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Green Building Bible, Fourth Edition
Green Building Bible, fourth edition (both books)
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    • CommentAuthortony
    • CommentTimeOct 25th 2016 edited
     
    What is the cheapest material to build an outside wall of a house with?
  1.  
    Are you factoring in labour?

    Cob?
    • CommentAuthordelprado
    • CommentTimeOct 26th 2016
     
    I think its probably straw bale, I am looking into this myself. Only issue is that you'd need to lime plaster it, but if the finish doesnt need to be perfect I am thinking about doing it myself
    • CommentAuthorbarney
    • CommentTimeOct 26th 2016
     
    Dense concrete block or mass concrete with recycled aggregate - will last several lifetimes

    Barney
  2.  
    Around here the cheapest is stone (actually basalt rock), collected for free and built with concrete using 0-10mm aggregate. But it depends what is available locally and how you cost time and transport.
    •  
      CommentAuthorfostertom
    • CommentTimeOct 26th 2016
     
    This cd produce several useful answers, depending on starting position. I don't mean to hijack, tony, but how about we start with:

    1. Cost to client paying ordinary conservative UK builders i.e. all materials bought, all labour and project management paid for.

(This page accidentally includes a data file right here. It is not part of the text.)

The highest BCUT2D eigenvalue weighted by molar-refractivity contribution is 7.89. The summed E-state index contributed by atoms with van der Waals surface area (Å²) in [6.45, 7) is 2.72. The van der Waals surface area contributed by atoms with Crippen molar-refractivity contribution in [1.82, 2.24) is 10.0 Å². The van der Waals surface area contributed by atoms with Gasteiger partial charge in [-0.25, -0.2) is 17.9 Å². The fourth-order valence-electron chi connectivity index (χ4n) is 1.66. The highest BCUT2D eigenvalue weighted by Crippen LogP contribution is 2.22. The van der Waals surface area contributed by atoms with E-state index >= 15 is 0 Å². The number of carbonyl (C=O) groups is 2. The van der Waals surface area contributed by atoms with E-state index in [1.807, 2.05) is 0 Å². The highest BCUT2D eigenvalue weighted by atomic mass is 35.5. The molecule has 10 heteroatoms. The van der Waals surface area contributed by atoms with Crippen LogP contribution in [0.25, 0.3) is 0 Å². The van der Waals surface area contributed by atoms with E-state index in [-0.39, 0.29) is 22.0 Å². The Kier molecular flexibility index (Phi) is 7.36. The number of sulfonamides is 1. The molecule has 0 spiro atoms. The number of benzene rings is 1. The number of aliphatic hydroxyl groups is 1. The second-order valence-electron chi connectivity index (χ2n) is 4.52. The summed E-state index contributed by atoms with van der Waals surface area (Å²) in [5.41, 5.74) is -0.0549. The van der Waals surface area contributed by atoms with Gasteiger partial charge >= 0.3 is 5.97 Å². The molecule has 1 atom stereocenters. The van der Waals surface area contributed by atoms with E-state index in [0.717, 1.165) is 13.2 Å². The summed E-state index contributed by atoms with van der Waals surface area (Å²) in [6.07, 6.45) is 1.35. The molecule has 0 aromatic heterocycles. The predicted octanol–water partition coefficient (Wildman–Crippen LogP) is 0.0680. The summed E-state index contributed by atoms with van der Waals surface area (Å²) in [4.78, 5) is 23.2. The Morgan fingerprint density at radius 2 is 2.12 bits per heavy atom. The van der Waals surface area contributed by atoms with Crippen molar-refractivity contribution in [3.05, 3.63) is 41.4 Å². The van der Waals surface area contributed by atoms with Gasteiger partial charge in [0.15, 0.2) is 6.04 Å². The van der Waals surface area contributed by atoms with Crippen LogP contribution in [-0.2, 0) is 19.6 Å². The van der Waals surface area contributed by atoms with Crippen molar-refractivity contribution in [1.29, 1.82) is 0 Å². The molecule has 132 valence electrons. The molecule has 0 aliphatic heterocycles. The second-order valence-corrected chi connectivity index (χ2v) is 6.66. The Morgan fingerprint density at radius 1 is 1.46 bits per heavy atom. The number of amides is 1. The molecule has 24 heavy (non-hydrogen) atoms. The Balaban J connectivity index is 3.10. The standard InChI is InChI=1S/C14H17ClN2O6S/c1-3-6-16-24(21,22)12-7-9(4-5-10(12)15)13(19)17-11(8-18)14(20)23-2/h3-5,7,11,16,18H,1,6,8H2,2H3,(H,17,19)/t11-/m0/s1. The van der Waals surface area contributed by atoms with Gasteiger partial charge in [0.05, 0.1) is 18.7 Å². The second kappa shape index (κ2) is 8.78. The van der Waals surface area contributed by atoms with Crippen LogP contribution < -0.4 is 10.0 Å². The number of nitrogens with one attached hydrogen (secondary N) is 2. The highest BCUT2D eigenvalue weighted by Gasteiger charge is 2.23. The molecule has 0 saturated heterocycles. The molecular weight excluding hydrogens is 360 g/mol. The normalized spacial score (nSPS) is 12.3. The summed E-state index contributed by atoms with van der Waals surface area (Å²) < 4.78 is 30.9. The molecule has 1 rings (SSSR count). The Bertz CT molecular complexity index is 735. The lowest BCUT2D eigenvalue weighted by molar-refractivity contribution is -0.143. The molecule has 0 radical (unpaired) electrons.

Then there's 2 variants to that -

    1a. to Building Regs standard

    1b. Eco build i.e. approaching PH standard
  3.  
    Angon a mo - is tony discussing an outside wall or (a buildings) external wall

    In my book an outside wall could be in the garden or boundary wall etc.

    If its an external wall to a building then I would modify my answer above to concrete block and EWI, because of ease of construction and the need for flat surfaces, however collected (free) stone would still be cheaper if labour was not an issue
    • CommentAuthorringi
    • CommentTimeOct 26th 2016
     
    Posted By: delpradoI think its probably straw bale,


    This puts up the cost of foundations due to the width of the wall, and also reduces the size of your rooms unless you got lots of land and new planning issues on the outside size of the building.
    •  
      CommentAuthorfostertom
    • CommentTimeOct 26th 2016
     
    14" isn't unduly thick, for any kind of modern wall. Still, you can have a wall that thick and still minimise 'footprint' (i.e excavated/concreted area) by thin block or stud structural wall inboard, with no found needed under thicker lightweight EWI outboard.
    •  
      CommentAuthordjh
    • CommentTimeOct 26th 2016
     
    'Small' bales are 18" wide (they're 14" tall) and it's usual to build with them that way unless you're actually building a timber frame house and just using the bales as insulation. By the time they have the render on they are 500 mm wide near as dam*it. But that's not all that much wider than most other constructions with similar insulation.
    •  
      CommentAuthorfostertom
    • CommentTimeOct 26th 2016
     
    You're right
    • CommentAuthorringi
    • CommentTimeOct 26th 2016